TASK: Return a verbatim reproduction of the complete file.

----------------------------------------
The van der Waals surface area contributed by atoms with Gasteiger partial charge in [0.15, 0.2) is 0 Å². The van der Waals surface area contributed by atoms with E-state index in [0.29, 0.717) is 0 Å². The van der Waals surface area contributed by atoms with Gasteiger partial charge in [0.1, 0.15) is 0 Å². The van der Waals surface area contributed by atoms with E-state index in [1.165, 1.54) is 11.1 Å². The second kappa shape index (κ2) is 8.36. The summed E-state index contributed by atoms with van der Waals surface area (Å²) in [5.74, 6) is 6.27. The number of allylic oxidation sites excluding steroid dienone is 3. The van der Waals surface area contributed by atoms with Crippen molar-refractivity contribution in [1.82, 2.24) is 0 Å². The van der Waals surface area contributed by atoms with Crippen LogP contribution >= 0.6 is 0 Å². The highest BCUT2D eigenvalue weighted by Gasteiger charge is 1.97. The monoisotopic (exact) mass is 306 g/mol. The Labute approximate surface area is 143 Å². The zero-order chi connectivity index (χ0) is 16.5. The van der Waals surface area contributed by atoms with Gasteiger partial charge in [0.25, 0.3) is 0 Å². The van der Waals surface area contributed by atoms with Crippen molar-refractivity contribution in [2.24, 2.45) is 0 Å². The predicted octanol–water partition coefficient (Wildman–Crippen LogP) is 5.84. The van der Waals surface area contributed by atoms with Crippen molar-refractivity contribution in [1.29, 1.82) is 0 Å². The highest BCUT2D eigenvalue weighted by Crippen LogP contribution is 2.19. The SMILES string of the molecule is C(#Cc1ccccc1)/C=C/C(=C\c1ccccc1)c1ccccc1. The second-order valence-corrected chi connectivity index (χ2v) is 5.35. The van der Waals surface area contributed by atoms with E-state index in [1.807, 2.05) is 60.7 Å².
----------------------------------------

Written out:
The van der Waals surface area contributed by atoms with Gasteiger partial charge in [0.15, 0.2) is 0 Å². The van der Waals surface area contributed by atoms with E-state index in [0.29, 0.717) is 0 Å². The van der Waals surface area contributed by atoms with Gasteiger partial charge in [0.1, 0.15) is 0 Å². The van der Waals surface area contributed by atoms with E-state index in [1.165, 1.54) is 11.1 Å². The second kappa shape index (κ2) is 8.36. The summed E-state index contributed by atoms with van der Waals surface area (Å²) in [5.74, 6) is 6.27. The number of allylic oxidation sites excluding steroid dienone is 3. The van der Waals surface area contributed by atoms with Crippen molar-refractivity contribution in [1.82, 2.24) is 0 Å². The van der Waals surface area contributed by atoms with Crippen LogP contribution >= 0.6 is 0 Å². The highest BCUT2D eigenvalue weighted by Gasteiger charge is 1.97. The monoisotopic (exact) mass is 306 g/mol. The Labute approximate surface area is 143 Å². The zero-order chi connectivity index (χ0) is 16.5. The van der Waals surface area contributed by atoms with Gasteiger partial charge in [0.25, 0.3) is 0 Å². The van der Waals surface area contributed by atoms with Crippen molar-refractivity contribution in [2.24, 2.45) is 0 Å². The predicted octanol–water partition coefficient (Wildman–Crippen LogP) is 5.84. The van der Waals surface area contributed by atoms with Crippen molar-refractivity contribution in [1.29, 1.82) is 0 Å². The highest BCUT2D eigenvalue weighted by Crippen LogP contribution is 2.19. The SMILES string of the molecule is C(#Cc1ccccc1)/C=C/C(=C\c1ccccc1)c1ccccc1. The second-order valence-corrected chi connectivity index (χ2v) is 5.35. The van der Waals surface area contributed by atoms with E-state index in [1.807, 2.05) is 60.7 Å².